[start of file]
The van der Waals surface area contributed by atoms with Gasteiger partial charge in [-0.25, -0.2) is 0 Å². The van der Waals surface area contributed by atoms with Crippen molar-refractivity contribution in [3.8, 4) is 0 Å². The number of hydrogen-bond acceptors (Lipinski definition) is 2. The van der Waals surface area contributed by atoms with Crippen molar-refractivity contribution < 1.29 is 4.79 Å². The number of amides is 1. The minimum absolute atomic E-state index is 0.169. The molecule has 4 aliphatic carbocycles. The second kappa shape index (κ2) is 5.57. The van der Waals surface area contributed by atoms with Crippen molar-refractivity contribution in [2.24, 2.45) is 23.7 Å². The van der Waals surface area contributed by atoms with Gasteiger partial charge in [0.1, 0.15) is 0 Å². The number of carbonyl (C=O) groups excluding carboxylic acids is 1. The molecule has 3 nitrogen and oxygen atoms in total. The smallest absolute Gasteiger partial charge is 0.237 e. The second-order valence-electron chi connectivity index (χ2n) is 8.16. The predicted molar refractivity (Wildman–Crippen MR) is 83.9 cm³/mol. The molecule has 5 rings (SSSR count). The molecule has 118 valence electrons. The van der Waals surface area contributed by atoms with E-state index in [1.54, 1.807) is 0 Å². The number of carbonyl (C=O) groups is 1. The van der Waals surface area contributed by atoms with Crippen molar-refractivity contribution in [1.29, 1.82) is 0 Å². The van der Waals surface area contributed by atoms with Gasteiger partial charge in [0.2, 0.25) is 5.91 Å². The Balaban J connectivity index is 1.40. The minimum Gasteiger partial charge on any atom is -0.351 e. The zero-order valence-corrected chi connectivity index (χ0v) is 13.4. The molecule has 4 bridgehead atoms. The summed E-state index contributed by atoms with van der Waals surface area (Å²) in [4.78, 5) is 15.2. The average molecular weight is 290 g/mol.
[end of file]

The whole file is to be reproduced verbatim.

The van der Waals surface area contributed by atoms with Gasteiger partial charge in [-0.25, -0.2) is 0 Å². The van der Waals surface area contributed by atoms with Crippen molar-refractivity contribution in [3.8, 4) is 0 Å². The number of hydrogen-bond acceptors (Lipinski definition) is 2. The van der Waals surface area contributed by atoms with Crippen molar-refractivity contribution < 1.29 is 4.79 Å². The number of amides is 1. The minimum absolute atomic E-state index is 0.169. The molecule has 4 aliphatic carbocycles. The second kappa shape index (κ2) is 5.57. The van der Waals surface area contributed by atoms with Crippen molar-refractivity contribution in [2.24, 2.45) is 23.7 Å². The van der Waals surface area contributed by atoms with Gasteiger partial charge in [0.1, 0.15) is 0 Å². The number of carbonyl (C=O) groups excluding carboxylic acids is 1. The molecule has 3 nitrogen and oxygen atoms in total. The smallest absolute Gasteiger partial charge is 0.237 e. The second-order valence-electron chi connectivity index (χ2n) is 8.16. The predicted molar refractivity (Wildman–Crippen MR) is 83.9 cm³/mol. The molecule has 5 rings (SSSR count). The molecule has 118 valence electrons. The van der Waals surface area contributed by atoms with E-state index in [1.54, 1.807) is 0 Å². The number of carbonyl (C=O) groups is 1. The van der Waals surface area contributed by atoms with Crippen molar-refractivity contribution in [1.29, 1.82) is 0 Å². The van der Waals surface area contributed by atoms with Gasteiger partial charge in [0.2, 0.25) is 5.91 Å². The Balaban J connectivity index is 1.40. The minimum Gasteiger partial charge on any atom is -0.351 e. The zero-order valence-corrected chi connectivity index (χ0v) is 13.4. The molecule has 4 bridgehead atoms. The summed E-state index contributed by atoms with van der Waals surface area (Å²) in [4.78, 5) is 15.2. The average molecular weight is 290 g/mol.